‘Wellbeing’ (physical, mental and spiritual) has become a real buzzword lately, only in part due to the coronavirus currently threatening to defeat our attempts to ‘live well’ in every way. You meet the word everywhere – in social media above all, where we’re encouraged to slow down, be mindful of people, animals and birds around us, take an interest in or get involved in long-forgotten hobbies and so on… Even before the impact of Covid-19 started to be felt, we were slowly waking up to the fact that caring for the planet in all its wonder, ensuring that each being living on it is valued and nurtured is not a choice, but a necessity.
Most recently, I’ve noticed that some of our best ecologists and presenters (and we have many!) have increased their use of the word ‘spiritual’ in their observations and commentaries. And of course, they’re right: God’s creative image is reflected in all that God has made. A walk in a forest is truly a spiritual experience if we are open to God’s Spirit.
However, for some of us walking in the forest is not something we’re able to do right now or indeed any time soon – perhaps because of age, physical incapacity or due to lockdown restrictions. But God isn’t just to be found in nature though many find the natural world an aid to their worship, nor just in Church with like-minded people singing God’s praises, celebrating and praying together: God is everywhere. Though Christians may be missing those things, taking time out regularly to read the scriptures, listen and pray, is and always has been an valuable way to know God the Creator better. Finding a space and developing this habit can contribute to our wellbeing, without our ever going near a forest. Some of us already use bible notes (e.g. BRF) and if so, that’s great, but I thought it might help others to know what’s available, particularly online at this difficult time. What follows is a brief summary of some of the ways in which we might connect with God and with each other:
First, Common Worship provides orders of service for both Morning/Evening Prayer and Compline. You may already have a copy at home. An online version called Daily Prayer(includes above) is available for a £2.99 subscription and is compatible with smartphones and tablets. It has the advantage of providing the lectionary readings (NRSV) in full every day and you can switch between contemporary and traditional formats.
At www.churchofengland.org.uk you have the option of joining in a pre-recorded Daily Prayerservice (Morning/Evening Prayer and Compline). The text is available online at the click of a button. A Time to Pray App presents everything you need for Praying During the Day, with variations according to the day of the week and the season’s of the Church year. It is currently free to us.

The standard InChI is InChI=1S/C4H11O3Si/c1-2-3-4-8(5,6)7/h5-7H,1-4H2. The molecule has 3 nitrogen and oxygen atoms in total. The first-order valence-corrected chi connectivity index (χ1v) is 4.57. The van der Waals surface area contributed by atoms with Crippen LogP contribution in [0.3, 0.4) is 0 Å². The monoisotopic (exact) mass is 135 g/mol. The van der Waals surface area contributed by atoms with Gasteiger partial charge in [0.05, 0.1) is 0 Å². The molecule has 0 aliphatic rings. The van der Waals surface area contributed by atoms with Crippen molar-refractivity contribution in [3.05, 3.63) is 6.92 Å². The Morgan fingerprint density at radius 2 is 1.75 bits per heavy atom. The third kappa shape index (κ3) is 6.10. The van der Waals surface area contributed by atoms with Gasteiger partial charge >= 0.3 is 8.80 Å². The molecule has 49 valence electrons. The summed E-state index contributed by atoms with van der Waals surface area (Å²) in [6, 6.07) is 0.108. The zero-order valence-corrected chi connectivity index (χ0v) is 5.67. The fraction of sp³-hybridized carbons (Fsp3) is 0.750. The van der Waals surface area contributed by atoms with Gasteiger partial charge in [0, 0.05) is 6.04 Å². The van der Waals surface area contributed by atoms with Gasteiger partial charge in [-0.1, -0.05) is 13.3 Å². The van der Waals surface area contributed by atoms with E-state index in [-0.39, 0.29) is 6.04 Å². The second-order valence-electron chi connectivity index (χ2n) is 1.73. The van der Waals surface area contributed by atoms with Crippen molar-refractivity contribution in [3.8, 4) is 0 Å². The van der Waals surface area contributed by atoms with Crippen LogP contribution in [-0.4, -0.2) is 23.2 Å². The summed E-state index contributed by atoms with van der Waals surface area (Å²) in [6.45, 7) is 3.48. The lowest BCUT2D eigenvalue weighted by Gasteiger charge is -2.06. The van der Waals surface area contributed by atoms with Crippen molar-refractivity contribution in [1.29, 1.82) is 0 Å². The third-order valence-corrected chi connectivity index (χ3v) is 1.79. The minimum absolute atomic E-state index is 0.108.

The Church of England, aware that not everyone has access to online facilities, is attempting to plug the gap. Only in the last few days the Archbishop of Canterbury, Justin Welby, has launched a free dial-in worship service (on 0800 804 8044), set up to support all people but particularly the elderly who may be unable to access church services online. The idea is that during the lockdown, those unable to go to church, should have prayer brought to them. 24 hours a day, music, prayers and reflections are available through this new facility called Daily Hope.
Night Prayer is said and recorded at www.ststephenwalbrook.net (formally London Internet Church). It’s a service of quietness and reflection before rest and the end of the day, 5-9 minutes long and led by a number of church leaders, actors and dignitaries. There are short passages of scripture, a brief explanation and appropriate prayers. You may light a virtual candle and record your intercessory prayer on the site.
SanctuaryFirst (www.sanctuaryfirst.org.uk) is a pioneer ministry about developing new ways for people to connect with God, spiritually, and one another. SanctuaryFirst is based in Scotland and was conceived by a former Moderator of the Church of Scotland who recognised that nowadays a weekly trip to church isn’t possible, realistic, or even desirable for many people. Among the varied experiences on offer, SanctuaryFirst will drop a daily devotional including a text, reflection, prayer and photograph on a weekly theme into your inbox for free.
The ecumenical Taizé Community has a range of elements to help us pray, worship, maintain a holy silence and understand the Gospel in greater depth. Although there doesn’t seem to be a daily service as such, weekly bible reflections on Sunday’s Gospel with Taizé chants (simple harmonised tunes often in various languages,) and prayer can be accessed on their internet site www.taize.fr and on their YouTube Channel.
Lastly, if you are interested in Ignatian Spirituality then have a look at www.sacredspace.ie, a site offering a number of materials for prayer and dealing directly with the fears aroused in many concerning coronavirus. As the name would suggest, it advocates making a ‘Sacred Space’ in your day, praying as you visit the website with the help of scripture chosen every day and on-screen guidance in the tradition of Ignatius of Loyola.
I hope that many of you will find help and support from the above info. It’s at a critical time like this, that we need to take care to ensure we are ‘well’ in every aspect of our lives. But what may work for one may not suit another. The apostle Paul urges, ‘those who have received Christ Jesus as Lord, [to] continue to live [our] lives in him, rooted and built up in him and established in the faith, just as [we] were taught, abounding in thanksgiving (Col 2.6-7). Maybe spending some time with God using one of these methods to pray will help us to do just that.
Rev’d Dr Val Hindmarsh
April 27th, 2020